Shapes are the schema objects that structure and store data in your project.
Shapes can be configured from the web client or by directly editing your schema file. Each method provides its own benefits: the web client is fast and easy, but allows for a more limited range of edits; editing the schema files requires more manual work, but allows for much more flexibility and power.
The easiest way to work with shapes in your project is through the TakeShape web client.
From any project, start by visiting the schema page. You'll see a table of shapes in your project, as well as an option to add a new one:
Clicking on any shape or clicking the Add Shape button will open the shape editor. Here, you can customize every aspect of your shape: update its name, change its model type, drag-and-drop new fields into your shape, and edit each field's properties.
When you have built-in services like Shopify connected to your project, you'll also be able to drag in fields and data from the connected service, too!
When you add or edit shapes in the web client, TakeShape will automatically create or update queries and mutations that provide common functionality to your GraphQL API.
When creating a Single type shape, the web client will create a
getShape query and an
updateShape mutation. When creating Multiple
or Taxonomy type shapes, the web client will also create a
getShapeList query, as well as
You can directly edit your project schema to add shapes that work with data inside TakeShape or in connected services. This is the best way to add more complex fields and functionality that's not supported in the TakeShape web client, especially when dealing with connected GraphQL or REST services.
Start by exporting your schema file After editing your schema, you can then upload it to your project using the CLI or API.
All shapes should be added to the
shapes top-level schema object.
Since the schema is designed to be as flat as possible, each shape
should be its own entry in the object. Shapes can be linked from inside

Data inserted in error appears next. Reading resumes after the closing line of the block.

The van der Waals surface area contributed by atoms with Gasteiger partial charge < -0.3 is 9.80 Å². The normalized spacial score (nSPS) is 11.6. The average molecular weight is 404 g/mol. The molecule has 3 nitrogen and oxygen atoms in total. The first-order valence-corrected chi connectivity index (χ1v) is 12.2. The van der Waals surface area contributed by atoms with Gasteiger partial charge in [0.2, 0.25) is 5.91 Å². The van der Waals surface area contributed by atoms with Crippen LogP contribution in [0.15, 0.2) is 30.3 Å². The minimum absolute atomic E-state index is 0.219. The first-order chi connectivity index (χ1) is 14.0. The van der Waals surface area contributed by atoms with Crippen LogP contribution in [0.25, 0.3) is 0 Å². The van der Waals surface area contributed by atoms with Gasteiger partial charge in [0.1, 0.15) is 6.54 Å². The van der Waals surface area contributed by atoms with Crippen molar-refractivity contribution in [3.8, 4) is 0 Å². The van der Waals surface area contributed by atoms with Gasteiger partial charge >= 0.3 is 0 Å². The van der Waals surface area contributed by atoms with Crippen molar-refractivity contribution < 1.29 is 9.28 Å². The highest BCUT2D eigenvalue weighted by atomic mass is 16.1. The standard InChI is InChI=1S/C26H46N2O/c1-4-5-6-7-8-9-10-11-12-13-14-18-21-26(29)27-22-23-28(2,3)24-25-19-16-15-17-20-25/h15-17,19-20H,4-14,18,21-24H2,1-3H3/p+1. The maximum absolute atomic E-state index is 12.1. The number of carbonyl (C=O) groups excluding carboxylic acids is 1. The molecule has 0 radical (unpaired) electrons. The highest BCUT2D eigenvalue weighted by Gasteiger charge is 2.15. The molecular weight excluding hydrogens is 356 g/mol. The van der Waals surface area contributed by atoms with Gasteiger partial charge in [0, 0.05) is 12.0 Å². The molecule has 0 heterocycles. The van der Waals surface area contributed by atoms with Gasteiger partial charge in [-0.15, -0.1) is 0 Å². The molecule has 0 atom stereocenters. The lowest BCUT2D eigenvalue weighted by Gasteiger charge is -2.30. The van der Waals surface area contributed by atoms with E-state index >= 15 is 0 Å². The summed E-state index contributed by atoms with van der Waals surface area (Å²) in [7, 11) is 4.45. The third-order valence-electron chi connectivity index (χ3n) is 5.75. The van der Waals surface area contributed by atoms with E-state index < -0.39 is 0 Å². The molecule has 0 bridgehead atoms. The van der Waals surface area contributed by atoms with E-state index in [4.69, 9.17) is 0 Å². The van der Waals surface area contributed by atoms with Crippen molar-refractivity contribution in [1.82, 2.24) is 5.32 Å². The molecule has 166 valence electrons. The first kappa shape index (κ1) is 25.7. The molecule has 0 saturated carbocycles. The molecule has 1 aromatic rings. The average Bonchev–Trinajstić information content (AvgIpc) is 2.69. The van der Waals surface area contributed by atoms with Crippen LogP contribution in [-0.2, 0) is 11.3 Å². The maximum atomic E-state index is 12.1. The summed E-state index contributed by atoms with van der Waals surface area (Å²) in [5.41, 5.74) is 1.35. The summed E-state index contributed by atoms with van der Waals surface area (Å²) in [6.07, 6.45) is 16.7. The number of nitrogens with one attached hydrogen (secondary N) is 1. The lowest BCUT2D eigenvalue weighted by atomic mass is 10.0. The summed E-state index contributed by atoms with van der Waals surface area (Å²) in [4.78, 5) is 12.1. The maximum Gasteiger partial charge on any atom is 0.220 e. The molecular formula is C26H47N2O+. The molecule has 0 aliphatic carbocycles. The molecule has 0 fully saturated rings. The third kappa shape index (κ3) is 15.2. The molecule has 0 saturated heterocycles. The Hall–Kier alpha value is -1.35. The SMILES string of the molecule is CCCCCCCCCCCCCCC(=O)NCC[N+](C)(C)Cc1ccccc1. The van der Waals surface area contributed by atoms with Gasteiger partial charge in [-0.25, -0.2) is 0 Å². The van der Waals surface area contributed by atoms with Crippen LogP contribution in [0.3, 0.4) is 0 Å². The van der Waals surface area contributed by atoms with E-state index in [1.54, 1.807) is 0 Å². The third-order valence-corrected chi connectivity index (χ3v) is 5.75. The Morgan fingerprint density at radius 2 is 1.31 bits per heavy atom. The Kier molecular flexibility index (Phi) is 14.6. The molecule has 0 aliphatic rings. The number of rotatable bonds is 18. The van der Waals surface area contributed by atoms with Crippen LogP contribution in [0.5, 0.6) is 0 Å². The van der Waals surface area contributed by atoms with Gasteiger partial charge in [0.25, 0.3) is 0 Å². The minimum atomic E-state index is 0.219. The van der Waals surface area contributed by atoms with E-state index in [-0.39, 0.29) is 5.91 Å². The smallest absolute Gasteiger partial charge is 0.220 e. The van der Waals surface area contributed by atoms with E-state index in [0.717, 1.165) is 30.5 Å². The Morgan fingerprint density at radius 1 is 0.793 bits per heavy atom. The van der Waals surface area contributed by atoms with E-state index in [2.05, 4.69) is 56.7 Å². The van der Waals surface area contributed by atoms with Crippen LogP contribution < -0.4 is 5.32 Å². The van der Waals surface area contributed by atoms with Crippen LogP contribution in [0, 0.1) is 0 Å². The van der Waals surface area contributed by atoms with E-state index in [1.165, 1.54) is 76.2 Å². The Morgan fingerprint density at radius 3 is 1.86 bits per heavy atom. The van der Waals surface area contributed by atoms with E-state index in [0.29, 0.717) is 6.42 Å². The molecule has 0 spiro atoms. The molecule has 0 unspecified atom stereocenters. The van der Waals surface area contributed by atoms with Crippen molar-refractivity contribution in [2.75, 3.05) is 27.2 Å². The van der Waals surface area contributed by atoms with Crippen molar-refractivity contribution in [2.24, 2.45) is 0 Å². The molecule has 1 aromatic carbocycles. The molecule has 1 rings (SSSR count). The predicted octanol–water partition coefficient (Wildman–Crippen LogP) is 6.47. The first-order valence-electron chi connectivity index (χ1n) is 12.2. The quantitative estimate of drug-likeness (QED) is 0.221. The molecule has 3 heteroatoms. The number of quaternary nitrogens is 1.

other shapes' properties by using
Shapes also contain their own sub-schema, under the
schema key. This
sub-schema contains a
properties object for each data field in the
In the following example, we'll add a "Product" model shape to our schema that uses data from a connected Shopify service:
First we'll add the basic metadata properties. The object key and
should match, the
id can be any unique string, and the title can be
human readable with spaces and punctuation, if desired.
Next, we set the
model to use the
"type": "multiple" configuration.
This means that in our GraphQL API we will be able to add as many items
as we like that use this shape, and we can query for paginated lists of
this shape's items.
Finally, we start off with a simple shape schema that contains a single
name. We define a
name to tell
TakeShape where it can find the data for this field. We're storing this
field's value in TakeShape's data store, so we map the value to the data
takeshape:local:Product and name the column it will use,
Note: If you decide to change the name of the property later on,
you'll need to keep the
@mapping property the same, otherwise you'll
lose data! You can always change the mapping to a new column, but note
that the column will be empty after we create it.
Next, we'll add fields to support getting remote data from Shopify. To
Product.schema.properties, we'll add:
The first field we're adding will allow us to set a specific Shopify Product ID on each shape item. It also has a validation regex pattern configured to validate data submitted on the field.
The second field is where things get interesting. Rather than define a
@mapping as our field's data source, we're configuring a
on the field. It uses the value of the
shopifyProductId field as an
input argument to a query to a connected Shopify store. The value of
this field will be dynamically resolved whenever we query for a shape,
based on the value of each shape's
We provide a complete spec for shapes and their sub-schemas in the Schema Spec Reference.
- The easiest way to work with Shapes is in the web client. The web client only creates Model Shapes, creates references to other shapes for you, and automatically generates queries and mutations for working with your Shape in the GraphQL API.
- The most powerful way to work with Shapes is by directly editing your schema file. It allows you to specifically configure the data storage for your shape's data and supports dynamic resolution of properties using resolvers.